In a small study of adults with major depression, Johns Hopkins Medicine researchers report that two doses of the psychedelic substance psilocybin, given with supportive psychotherapy, produced rapid and large reductions in depressive symptoms, with most participants showing improvement and half of study participants achieving remission through the four-week follow-up.
A compound found in so-called magic mushrooms, psilocybin produces visual and auditory hallucinations and profound changes in consciousness over a few hours after ingestion. In 2016, Johns Hopkins Medicine researchers first reported that treatment with psilocybin under psychologically supported conditions significantly relieved existential anxiety and depression in people with a life-threatening cancer diagnosis.
Now, the findings from the new study, published Nov. 4 in JAMA Psychiatry, suggest that psilocybin may be effective in the much wider population of patients who suffer from major depression than previously appreciated.
"The magnitude of the effect we saw was about four times larger than what clinical trials have shown for traditional antidepressants on the market," says Alan Davis, adjunct assistant professor of psychiatry and behavioral sciences at the Johns Hopkins University School of Medicine.
"Because most other depression treatments take weeks or months to work and may have undesirable effects, this could be a game changer if these findings hold up in future 'gold-standard' placebo-controlled clinical trials." The published findings cover only a four-week follow-up in 24 participants, all of whom underwent two five-hour psilocybin sessions under the direction of the researchers.
"Because there are several types of major depressive disorders that may result in variation in how people respond to treatment, I was surprised that most of our study participants found the psilocybin treatment to be effective," says Roland Griffiths, a professor in the Neuropsychopharmacology of Consciousness at the Johns Hopkins University School of Medicine and director of the Johns Hopkins Center for Psychedelic and Consciousness Research.
He says the major depression treated in the new study may have been different than the "reactive" form of depression in patients they studied in the 2016 cancer trial. Griffiths says his team was encouraged by public health officials to explore psilocybin's effects in the broader population of those with major depressive disorder because of the much larger potential public health impact.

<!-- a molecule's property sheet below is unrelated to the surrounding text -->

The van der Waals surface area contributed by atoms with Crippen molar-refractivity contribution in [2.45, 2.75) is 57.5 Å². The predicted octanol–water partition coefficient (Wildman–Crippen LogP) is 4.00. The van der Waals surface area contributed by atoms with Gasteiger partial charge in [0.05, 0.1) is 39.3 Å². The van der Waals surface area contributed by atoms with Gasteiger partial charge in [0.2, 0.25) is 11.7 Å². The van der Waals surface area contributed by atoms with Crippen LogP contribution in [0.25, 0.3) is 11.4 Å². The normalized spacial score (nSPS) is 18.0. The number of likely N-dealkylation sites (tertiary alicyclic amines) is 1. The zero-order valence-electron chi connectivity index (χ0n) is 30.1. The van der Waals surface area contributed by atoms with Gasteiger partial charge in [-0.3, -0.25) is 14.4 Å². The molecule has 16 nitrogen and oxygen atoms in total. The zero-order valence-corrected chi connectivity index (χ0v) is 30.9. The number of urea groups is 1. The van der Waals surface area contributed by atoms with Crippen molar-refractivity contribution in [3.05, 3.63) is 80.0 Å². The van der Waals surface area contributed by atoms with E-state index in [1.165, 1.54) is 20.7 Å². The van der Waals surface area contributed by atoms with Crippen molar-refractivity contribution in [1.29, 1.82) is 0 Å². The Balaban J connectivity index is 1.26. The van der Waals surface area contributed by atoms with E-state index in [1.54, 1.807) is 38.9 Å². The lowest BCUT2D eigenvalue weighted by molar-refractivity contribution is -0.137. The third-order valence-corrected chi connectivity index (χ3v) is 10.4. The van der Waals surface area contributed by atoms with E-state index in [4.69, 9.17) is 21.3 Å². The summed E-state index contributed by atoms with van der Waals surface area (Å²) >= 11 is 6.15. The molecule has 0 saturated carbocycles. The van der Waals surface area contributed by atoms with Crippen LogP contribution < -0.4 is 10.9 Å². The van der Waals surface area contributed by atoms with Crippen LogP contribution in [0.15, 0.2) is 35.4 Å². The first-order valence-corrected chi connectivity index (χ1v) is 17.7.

For the new study, the researchers recruited 24 people with a long-term documented history of depression, most of whom experienced persisting symptoms for approximately two years before enrolling in the study. The average age of participants was 39; 16 were women; and 22 identified themselves as white, one person identified as Asian, and one person identified as African-American. Participants had to taper off any antidepressants prior to the study with the help of their personal physician to ensure safe exposure to this experimental treatment.
Thirteen participants received the psilocybin treatment immediately after recruitment and after preparation sessions, and 11 participants received the same preparation and treatment after an eight-week delay.
Treatment consisted of two psilocybin doses given by two clinical monitors who provided guidance and reassurance. The doses were given two weeks apart between August 2017 and April 2019 at the Johns Hopkins Bayview Medical Center Behavioral Biology Research Building. Each treatment session lasted approximately five hours, with the participant lying on a couch wearing eyeshades and headphones that played music, in the presence of the monitors.
All participants were given the GRID-Hamilton Depression Rating Scale—a standard depression assessment tool—upon enrollment, and at one and four weeks following completion of their treatment. On the scale, a score of 24 or more indicates severe depression, 17–23 moderate depression, 8–16 mild depression and 7 or less no depression.
At enrollment, participants had an average depression scale rating of 23, but one week and four weeks after treatment, they had an average depression scale score of 8. After treatment, most participants showed a substantial decrease in their symptoms, and almost half were in remission from depression at the follow-up. Participants in the delayed group didn't show decreases in their symptoms before receiving the psilocybin treatment.
For the entire group of 24 participants, 67% showed a more than 50% reduction in depression symptoms at the one-week follow-up, and at the four-week follow-up, 71% of participants showed the same result. Overall, four weeks post-treatment, 54% of participants were considered in remission—meaning they no longer qualified as being depressed.
The researchers say they will follow the participants for a year after the study to see how long the antidepressant effects of the psilocybin treatment last, and will report their findings in a later publication.
Griffiths, whose research with psilocybin in the early 2000s was initially viewed by some with skepticism and concern, says he is gratified by Johns Hopkins' support and heartened by the dozens of startups and research labs that have followed suit with their own research. He says numerous companies are now actively working to develop marketable forms of psilocybin and related psychedelic substances.
According to the National Institute of Mental Health, more than 17 million people in the U.S. and 300 million people worldwide have experienced major depression.
Other authors on the study include Frederick Barrett, Darrick May, Mary Cosimano, Nathan Sepeda, Matthew Johnson, and Patrick Finan, all of Johns Hopkins.